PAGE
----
UDP and PPM agree to meet

| 23/09/2008

(CNS): The war of words between opposition and government over constitutional talks escalated yesterday, when the United Democratic Party (UDP) released a statement accusing the People’s Progressive Movement (PPM) of not showing up to a meeting. However, an eleventh-hour public meeting was proposed by government for Thursday in Bodden Town, literally days before the arrival of the Foreign and Commonwealth Office team from London.

While UDP spokesperson Rolston Anglin, West Bay MLA, said that the opposition had not been officially informed of the proposed meeting, he confirmed that the Leader of the Opposition and the UDP members were still happy to go along. “It would have been nice for the government to send the invitation to the meeting to us and wait for our response but we are happy to attend,” said Anglin after the proposed meeting times were sent in a written statement to the press.

The wrangling over meetings started on Friday (19 September) when Leader of Government Business Kurt Tibbetts said he had received a letter from  Leader of the Opposition McKeeva Bush proposing a public meeting between the government, the NGOs and the opposition in the Legislative Assembly building on Monday, 22 September, to begin discussions on the party’s differences over the proposals.

Tibbetts wrote to Bush on the same day, stating that that the government would not be attending for a number of reasons, including that it had no prior knowledge of the date, and the government was still waiting to see a document laying out the opposition’s position on the constitutional proposals.

“You cannot seriously be expecting us to convene a meeting,” he wrote. “Even if you had established a basis for such a meeting by providing us with your position on our Revised Proposals or published proposals of your own, we would require more than a half day’s notice.” He accused Bush of disingenuousness and said it was time to stop playing games.

However, on Monday Bush and his team turned up at the LA with their published proposals, waiting for government representatives who did not show.  “After all theletters and the stated plans by the Government to meet, it is hard to understand why they have not shown up and extremely disappointing,” said Bush who added that the UDP had received a letter from the government at the last minute, stating that they would not attend without first having seen the opposition’s position.

“They wanted to meet with us!  Why are they not here?” asked Mr Bush. “Had they shown up we could at least start the process of planning our discussions and they would have been given copies of our positions and discussion on every single issue laid out in the proposed revisions. Their behaviour in this regard is extremely petty and it really begs the question of whether they fully understand that they are here to represent the people of the Cayman Islands on this major initiative and to put petty politics aside.”

The UDP said it had sent the position paper to the Constitutional Secretariat for forwarding on to the Government as a courtesy. “We have also sent copies to the various NGOs involved and of course we have also presented our paper today to the media for dissemination to the wider public,” Bush added.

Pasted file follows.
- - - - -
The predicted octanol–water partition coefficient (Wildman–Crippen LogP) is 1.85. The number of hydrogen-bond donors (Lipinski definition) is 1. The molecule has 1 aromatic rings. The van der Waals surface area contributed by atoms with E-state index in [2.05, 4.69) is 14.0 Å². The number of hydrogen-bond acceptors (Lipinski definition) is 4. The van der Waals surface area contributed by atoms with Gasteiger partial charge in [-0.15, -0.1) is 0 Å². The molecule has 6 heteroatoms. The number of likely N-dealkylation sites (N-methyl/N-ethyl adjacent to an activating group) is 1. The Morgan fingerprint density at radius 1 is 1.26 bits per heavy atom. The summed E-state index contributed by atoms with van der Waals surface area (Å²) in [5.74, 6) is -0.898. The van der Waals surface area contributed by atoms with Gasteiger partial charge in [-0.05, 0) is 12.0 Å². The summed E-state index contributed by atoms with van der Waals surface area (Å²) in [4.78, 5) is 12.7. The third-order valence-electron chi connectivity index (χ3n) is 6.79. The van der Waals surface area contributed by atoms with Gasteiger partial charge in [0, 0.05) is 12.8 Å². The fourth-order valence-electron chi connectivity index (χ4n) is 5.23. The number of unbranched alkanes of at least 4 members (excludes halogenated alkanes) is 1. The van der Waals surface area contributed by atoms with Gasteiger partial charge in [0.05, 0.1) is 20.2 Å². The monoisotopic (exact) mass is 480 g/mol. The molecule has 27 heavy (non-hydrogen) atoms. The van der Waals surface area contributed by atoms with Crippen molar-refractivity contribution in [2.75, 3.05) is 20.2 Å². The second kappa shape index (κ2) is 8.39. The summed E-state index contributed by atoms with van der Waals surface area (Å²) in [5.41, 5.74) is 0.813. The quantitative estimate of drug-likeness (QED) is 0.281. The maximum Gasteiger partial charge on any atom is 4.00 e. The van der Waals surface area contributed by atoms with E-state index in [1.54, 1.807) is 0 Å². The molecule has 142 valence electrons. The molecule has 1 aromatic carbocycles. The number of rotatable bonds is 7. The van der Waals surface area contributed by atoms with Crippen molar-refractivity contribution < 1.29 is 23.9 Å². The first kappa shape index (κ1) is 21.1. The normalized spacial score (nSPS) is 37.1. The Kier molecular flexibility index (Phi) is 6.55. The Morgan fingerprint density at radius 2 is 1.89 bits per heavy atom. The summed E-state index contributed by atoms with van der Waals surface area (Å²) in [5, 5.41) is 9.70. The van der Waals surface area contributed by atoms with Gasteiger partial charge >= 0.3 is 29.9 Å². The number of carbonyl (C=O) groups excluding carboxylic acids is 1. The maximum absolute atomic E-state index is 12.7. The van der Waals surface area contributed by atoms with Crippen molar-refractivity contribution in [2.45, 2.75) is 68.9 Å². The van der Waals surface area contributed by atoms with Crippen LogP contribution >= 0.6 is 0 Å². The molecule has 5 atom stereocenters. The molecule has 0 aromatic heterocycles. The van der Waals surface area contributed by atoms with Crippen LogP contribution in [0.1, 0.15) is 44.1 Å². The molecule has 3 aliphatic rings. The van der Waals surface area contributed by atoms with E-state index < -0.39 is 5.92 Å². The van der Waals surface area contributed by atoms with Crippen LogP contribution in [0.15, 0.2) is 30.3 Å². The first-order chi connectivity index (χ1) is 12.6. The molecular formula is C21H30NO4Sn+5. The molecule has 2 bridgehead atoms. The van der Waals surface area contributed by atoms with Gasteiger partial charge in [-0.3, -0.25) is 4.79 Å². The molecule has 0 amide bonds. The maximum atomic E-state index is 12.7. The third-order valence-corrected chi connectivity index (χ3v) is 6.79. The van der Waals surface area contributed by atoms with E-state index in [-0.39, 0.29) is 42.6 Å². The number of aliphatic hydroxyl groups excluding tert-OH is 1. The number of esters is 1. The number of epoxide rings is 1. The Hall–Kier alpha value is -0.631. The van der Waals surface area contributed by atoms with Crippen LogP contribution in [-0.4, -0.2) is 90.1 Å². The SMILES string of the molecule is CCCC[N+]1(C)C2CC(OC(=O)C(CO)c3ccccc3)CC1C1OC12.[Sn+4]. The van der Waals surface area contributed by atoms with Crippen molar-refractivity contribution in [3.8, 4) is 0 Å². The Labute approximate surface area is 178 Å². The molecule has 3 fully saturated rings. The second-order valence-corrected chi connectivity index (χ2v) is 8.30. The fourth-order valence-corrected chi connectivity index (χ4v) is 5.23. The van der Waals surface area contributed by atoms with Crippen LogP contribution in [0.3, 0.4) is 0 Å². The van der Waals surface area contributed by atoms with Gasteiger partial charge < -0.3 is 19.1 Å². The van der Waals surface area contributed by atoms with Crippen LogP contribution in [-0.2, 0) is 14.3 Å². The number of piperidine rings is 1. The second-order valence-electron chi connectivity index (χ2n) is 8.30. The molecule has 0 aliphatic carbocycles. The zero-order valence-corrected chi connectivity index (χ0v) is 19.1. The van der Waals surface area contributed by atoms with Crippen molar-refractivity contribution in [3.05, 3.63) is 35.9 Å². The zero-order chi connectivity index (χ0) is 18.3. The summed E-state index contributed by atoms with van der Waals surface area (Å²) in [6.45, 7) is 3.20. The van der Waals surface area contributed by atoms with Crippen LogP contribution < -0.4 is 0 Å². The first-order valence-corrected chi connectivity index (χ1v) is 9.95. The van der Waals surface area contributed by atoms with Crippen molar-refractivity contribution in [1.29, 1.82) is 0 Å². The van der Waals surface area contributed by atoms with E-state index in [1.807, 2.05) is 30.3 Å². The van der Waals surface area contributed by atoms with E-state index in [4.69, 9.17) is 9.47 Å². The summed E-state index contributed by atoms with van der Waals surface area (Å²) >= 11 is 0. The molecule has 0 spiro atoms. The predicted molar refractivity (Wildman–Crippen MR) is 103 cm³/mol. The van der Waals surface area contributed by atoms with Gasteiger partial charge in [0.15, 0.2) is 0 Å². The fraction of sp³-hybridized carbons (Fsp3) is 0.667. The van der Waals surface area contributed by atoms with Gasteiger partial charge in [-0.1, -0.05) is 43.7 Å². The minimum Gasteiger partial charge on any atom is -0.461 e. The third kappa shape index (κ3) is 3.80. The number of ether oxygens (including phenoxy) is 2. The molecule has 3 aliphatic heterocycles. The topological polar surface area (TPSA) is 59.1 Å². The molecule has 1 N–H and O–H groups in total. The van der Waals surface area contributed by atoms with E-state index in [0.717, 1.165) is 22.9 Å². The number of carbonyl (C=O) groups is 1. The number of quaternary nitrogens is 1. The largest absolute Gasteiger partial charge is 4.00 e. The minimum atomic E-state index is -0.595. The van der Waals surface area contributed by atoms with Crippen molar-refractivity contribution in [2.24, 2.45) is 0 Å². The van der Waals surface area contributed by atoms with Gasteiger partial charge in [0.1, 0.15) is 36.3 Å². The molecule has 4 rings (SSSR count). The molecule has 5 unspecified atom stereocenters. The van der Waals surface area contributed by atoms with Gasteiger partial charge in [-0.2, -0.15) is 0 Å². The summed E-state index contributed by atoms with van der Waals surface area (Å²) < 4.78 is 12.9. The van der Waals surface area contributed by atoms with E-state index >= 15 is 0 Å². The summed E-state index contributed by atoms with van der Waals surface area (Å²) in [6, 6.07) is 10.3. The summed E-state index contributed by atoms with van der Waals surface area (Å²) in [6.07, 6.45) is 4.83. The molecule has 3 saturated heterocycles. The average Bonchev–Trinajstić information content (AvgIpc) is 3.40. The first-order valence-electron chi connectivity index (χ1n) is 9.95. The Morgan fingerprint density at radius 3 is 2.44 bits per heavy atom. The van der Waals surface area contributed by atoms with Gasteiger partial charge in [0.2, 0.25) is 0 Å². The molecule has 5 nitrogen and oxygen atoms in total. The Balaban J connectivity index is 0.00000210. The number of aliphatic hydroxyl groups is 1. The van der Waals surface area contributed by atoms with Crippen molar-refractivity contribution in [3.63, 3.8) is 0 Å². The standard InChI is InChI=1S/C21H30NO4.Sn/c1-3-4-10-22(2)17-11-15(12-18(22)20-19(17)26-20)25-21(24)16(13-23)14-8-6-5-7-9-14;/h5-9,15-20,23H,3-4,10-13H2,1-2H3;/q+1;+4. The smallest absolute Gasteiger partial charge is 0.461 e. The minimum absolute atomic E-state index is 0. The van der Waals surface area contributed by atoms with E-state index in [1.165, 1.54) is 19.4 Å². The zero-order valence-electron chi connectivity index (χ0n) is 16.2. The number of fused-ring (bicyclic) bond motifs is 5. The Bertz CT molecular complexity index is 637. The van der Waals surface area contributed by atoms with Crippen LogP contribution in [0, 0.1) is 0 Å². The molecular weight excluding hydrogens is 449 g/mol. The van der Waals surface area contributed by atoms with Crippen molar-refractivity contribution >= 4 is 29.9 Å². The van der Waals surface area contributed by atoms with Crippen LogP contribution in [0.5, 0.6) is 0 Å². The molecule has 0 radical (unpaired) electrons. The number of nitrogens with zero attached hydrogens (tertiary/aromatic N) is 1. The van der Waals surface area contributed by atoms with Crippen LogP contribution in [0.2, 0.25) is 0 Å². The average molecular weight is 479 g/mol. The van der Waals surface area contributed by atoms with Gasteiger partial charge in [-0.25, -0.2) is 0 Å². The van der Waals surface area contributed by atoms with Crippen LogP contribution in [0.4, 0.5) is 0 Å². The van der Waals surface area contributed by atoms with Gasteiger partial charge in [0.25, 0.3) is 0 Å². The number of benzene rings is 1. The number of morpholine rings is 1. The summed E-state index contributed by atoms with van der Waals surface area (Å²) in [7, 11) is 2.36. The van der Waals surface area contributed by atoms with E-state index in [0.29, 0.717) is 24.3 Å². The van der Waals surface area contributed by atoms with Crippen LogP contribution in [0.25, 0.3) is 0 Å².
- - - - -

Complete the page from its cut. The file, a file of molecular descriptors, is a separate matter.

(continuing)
On Monday afternoon government confirmed it had received the opposition’s proposals and said although it was disappointing and unfortunate that the opposition had left it to virtually the eleventh hour, the government intended to carefully consider the opposition’s paper with a view to narrowing the differences between the two parties. It proposed a new meeting public meeting date for 10:00 am on Thursday, 25 September, at the Bodden Town Civic Centre.

“I remain optimistic that even at this late state some degree of unity will be achieved by the Cayman delegation in advance of the start of the talks with the UK on Monday,” said the LoGB.

Containing no real suprises,the UDP’s position paper is available on the Constitutional Secretariat website www.constitution.gov.ky . It summarises the points raised in the UDP’s original discussion document, broadly agreeing with a number of governemnt proposals but disagreeing with some of the major points. The paper opposes changing the balance of power between the Governor and elected members, increasing the number of elected officials and placing the Attorney General outside the house. It also states that the bill of rights should be dealt with in separate domestic legislation and should not form part of the constituional document. The opposition is  sticking with its idea of introducing a second chamber in the form of a senate, and also warns the people that a preamble statement has considerably less importnance than people are being led to believe.

 

 

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Comments (3)

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  1. Anonymous says:

    We need to take the little boys out back leave them there to fight it out and bose their own egos while we put a whole NEW government in!! Young, fresh minds, who can take Cayman FORWARD in a positive manner!!

  2. Anonymous says:

    War of Words

    I do not know what the relationship  between the Leader of Government Business and the Leader of the Opposition may be, however, I do not think that labelling it a ‘war’ is good journalism. Even if relations between the two men are heated I am sure that they both think that they are doing the best for their country.

    All our legislators have a duty to the people and must remember that they are there at our mandate to DO THE BEST FOR THE COUNTRY.

  3. Anonymous says:

    Grow up and please stop playing games with our future!